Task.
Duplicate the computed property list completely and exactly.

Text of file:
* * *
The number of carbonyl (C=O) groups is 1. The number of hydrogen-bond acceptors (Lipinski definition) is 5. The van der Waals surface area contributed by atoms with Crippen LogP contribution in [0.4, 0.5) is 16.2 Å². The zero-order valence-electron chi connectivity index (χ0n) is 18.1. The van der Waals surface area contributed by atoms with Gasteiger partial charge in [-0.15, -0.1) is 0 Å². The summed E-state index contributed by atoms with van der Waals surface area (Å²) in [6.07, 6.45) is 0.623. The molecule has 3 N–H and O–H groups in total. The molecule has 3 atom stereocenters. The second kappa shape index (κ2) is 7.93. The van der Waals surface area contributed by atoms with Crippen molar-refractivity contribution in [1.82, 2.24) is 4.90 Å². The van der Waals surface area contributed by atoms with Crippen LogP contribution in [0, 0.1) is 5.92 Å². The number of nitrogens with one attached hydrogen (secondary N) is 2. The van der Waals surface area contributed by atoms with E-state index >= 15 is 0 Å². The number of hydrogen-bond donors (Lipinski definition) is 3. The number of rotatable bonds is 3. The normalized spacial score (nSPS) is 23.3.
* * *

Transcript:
The number of carbonyl (C=O) groups is 1. The number of hydrogen-bond acceptors (Lipinski definition) is 5. The van der Waals surface area contributed by atoms with Crippen LogP contribution in [0.4, 0.5) is 16.2 Å². The zero-order valence-electron chi connectivity index (χ0n) is 18.1. The van der Waals surface area contributed by atoms with Gasteiger partial charge in [-0.15, -0.1) is 0 Å². The summed E-state index contributed by atoms with van der Waals surface area (Å²) in [6.07, 6.45) is 0.623. The molecule has 3 N–H and O–H groups in total. The molecule has 3 atom stereocenters. The second kappa shape index (κ2) is 7.93. The van der Waals surface area contributed by atoms with Crippen molar-refractivity contribution in [1.82, 2.24) is 4.90 Å². The van der Waals surface area contributed by atoms with Crippen LogP contribution in [0, 0.1) is 5.92 Å². The number of nitrogens with one attached hydrogen (secondary N) is 2. The van der Waals surface area contributed by atoms with E-state index >= 15 is 0 Å². The number of hydrogen-bond donors (Lipinski definition) is 3. The number of rotatable bonds is 3. The normalized spacial score (nSPS) is 23.3.